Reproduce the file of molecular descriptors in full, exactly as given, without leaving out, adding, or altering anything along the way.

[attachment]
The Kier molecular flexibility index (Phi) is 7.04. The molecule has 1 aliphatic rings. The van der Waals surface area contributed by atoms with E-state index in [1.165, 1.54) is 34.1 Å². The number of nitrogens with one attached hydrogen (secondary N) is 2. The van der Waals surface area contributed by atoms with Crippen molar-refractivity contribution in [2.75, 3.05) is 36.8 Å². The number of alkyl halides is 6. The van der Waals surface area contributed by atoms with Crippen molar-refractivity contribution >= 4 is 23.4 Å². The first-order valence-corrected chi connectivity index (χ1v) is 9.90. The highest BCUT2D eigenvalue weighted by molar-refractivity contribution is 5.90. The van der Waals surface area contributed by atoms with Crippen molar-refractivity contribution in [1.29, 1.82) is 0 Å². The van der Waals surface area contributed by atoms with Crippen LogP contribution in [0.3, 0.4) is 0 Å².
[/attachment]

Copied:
The Kier molecular flexibility index (Phi) is 7.04. The molecule has 1 aliphatic rings. The van der Waals surface area contributed by atoms with E-state index in [1.165, 1.54) is 34.1 Å². The number of nitrogens with one attached hydrogen (secondary N) is 2. The van der Waals surface area contributed by atoms with Crippen molar-refractivity contribution in [2.75, 3.05) is 36.8 Å². The number of alkyl halides is 6. The van der Waals surface area contributed by atoms with Crippen molar-refractivity contribution >= 4 is 23.4 Å². The first-order valence-corrected chi connectivity index (χ1v) is 9.90. The highest BCUT2D eigenvalue weighted by molar-refractivity contribution is 5.90. The van der Waals surface area contributed by atoms with Crippen molar-refractivity contribution in [1.29, 1.82) is 0 Å². The van der Waals surface area contributed by atoms with Crippen LogP contribution in [0.3, 0.4) is 0 Å².